By Nathan Grayson on May 21st, 2013 at 4:00 pm.
Rare is the MMO that continues to thrive alongside its direct successor – or, for that matter, get a direct successor at all. By all accounts, the original Guild Wars lived a good, long life. It loved, it lost, it learned violin, it saw the ocean one last time. Also, I don’t know why I’m talking about it in the past tense, because it’s not dead yet. True, ArenaNet’s already itsy bitsy GW1 live team is moving on to bigger, less eight-year-old things, but unlike NCsoft stablemate City of Heroes, these guilds will war on. How? Robots. Find out more about your imminent ice-cold oppression after the break.
OK, it’s not actually oppression. All things considered, Guild Wars’ new fully automated infrastructure sounds quite nice. Sure beats a screeching, community cratering shutdown – something NCsoft definitely hasn’t been shy about in the past. GW1, however, will live to fight another day, and it won’t even end up that far removed from its current state in the process.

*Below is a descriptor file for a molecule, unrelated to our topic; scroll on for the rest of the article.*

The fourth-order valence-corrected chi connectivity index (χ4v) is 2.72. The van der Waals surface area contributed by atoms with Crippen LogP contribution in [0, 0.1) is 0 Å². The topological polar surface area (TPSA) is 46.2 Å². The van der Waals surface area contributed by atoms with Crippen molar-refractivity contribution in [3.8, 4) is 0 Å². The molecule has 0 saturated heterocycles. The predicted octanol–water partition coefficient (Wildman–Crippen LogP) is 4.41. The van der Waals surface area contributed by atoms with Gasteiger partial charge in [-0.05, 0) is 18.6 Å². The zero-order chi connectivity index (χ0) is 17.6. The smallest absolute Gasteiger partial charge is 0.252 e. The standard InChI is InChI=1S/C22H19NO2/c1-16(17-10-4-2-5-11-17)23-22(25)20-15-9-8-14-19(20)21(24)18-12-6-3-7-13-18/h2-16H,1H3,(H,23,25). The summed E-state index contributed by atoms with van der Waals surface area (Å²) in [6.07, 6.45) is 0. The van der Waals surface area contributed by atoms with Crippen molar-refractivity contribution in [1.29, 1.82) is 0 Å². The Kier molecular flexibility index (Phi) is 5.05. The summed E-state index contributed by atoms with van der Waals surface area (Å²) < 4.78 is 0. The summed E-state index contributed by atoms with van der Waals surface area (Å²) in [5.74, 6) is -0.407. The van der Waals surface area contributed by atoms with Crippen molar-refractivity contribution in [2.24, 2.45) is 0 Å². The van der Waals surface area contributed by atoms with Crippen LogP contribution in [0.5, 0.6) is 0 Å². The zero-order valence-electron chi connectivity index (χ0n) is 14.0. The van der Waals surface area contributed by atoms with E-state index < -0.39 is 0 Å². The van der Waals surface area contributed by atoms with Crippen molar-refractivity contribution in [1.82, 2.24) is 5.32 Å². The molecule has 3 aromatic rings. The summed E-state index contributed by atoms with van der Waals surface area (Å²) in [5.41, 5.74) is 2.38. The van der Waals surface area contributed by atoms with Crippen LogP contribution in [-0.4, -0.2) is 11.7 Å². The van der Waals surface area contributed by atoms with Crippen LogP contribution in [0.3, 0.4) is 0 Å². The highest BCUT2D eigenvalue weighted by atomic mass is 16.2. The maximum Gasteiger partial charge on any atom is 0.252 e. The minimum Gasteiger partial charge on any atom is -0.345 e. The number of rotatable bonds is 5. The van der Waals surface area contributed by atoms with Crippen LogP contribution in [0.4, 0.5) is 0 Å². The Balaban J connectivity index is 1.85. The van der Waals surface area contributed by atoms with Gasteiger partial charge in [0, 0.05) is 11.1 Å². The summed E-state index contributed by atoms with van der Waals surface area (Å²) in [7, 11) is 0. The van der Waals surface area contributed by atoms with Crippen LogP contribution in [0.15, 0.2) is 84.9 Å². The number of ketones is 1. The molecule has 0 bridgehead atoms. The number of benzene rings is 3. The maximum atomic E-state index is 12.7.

In short, the stuff that’s currently being handled by the live team will mostly keep churning away, just with algorithms’ tick-tocking gears in the background instead of people’s fleshy keystrokes. Automated tournaments (which weren’t actually fully automated), map rotations, weekend events, festivals, and even birthdays will continue, albeit with some minor changes. For example:
“We’ll be making some changes to our weekend events. Specifically, these won’t just be weekend events anymore, they’ll run for an entire week on a completely automated schedule. This will be an incredible boon to folks who are still working on finishing out titles for their Hall of Monuments, as they’ll no longer be constrained to packing as much play time as possible into just the weekend. Now everyone will have five extra days to take advantage of these bonuses.”
Obviously, new content is out of the question, but this doesn’t sound like too terrible of a place to leave the bits and pieces that are already there. Hopefully, as more MMOs reach the end of the line, we’ll see developers and publishers adopt this kind of approach as an alternative to pulling the plug. I’m not getting my hopes up (servers cost money, and out-of-touch Business Laws dictate that even the smallest scrap of cash is more valuable than goodwill), but it’d certainly be nice.